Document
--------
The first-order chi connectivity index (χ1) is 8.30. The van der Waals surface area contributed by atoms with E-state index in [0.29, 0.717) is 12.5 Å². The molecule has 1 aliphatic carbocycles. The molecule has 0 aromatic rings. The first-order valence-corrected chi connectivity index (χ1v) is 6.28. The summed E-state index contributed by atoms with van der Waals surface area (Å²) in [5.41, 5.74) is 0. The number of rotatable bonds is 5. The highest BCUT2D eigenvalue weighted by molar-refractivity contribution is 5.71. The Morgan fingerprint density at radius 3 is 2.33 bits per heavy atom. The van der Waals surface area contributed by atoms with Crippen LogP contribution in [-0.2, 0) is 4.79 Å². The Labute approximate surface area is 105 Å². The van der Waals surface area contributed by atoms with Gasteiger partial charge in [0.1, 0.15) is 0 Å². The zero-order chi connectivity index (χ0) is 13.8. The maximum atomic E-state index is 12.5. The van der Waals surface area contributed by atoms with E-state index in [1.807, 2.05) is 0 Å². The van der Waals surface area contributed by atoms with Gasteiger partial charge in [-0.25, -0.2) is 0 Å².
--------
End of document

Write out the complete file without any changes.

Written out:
The first-order chi connectivity index (χ1) is 8.30. The van der Waals surface area contributed by atoms with E-state index in [0.29, 0.717) is 12.5 Å². The molecule has 1 aliphatic carbocycles. The molecule has 0 aromatic rings. The first-order valence-corrected chi connectivity index (χ1v) is 6.28. The summed E-state index contributed by atoms with van der Waals surface area (Å²) in [5.41, 5.74) is 0. The number of rotatable bonds is 5. The highest BCUT2D eigenvalue weighted by molar-refractivity contribution is 5.71. The Morgan fingerprint density at radius 3 is 2.33 bits per heavy atom. The van der Waals surface area contributed by atoms with Crippen LogP contribution in [-0.2, 0) is 4.79 Å². The Labute approximate surface area is 105 Å². The van der Waals surface area contributed by atoms with Gasteiger partial charge in [0.1, 0.15) is 0 Å². The zero-order chi connectivity index (χ0) is 13.8. The maximum atomic E-state index is 12.5. The van der Waals surface area contributed by atoms with E-state index in [1.807, 2.05) is 0 Å². The van der Waals surface area contributed by atoms with Gasteiger partial charge in [-0.25, -0.2) is 0 Å².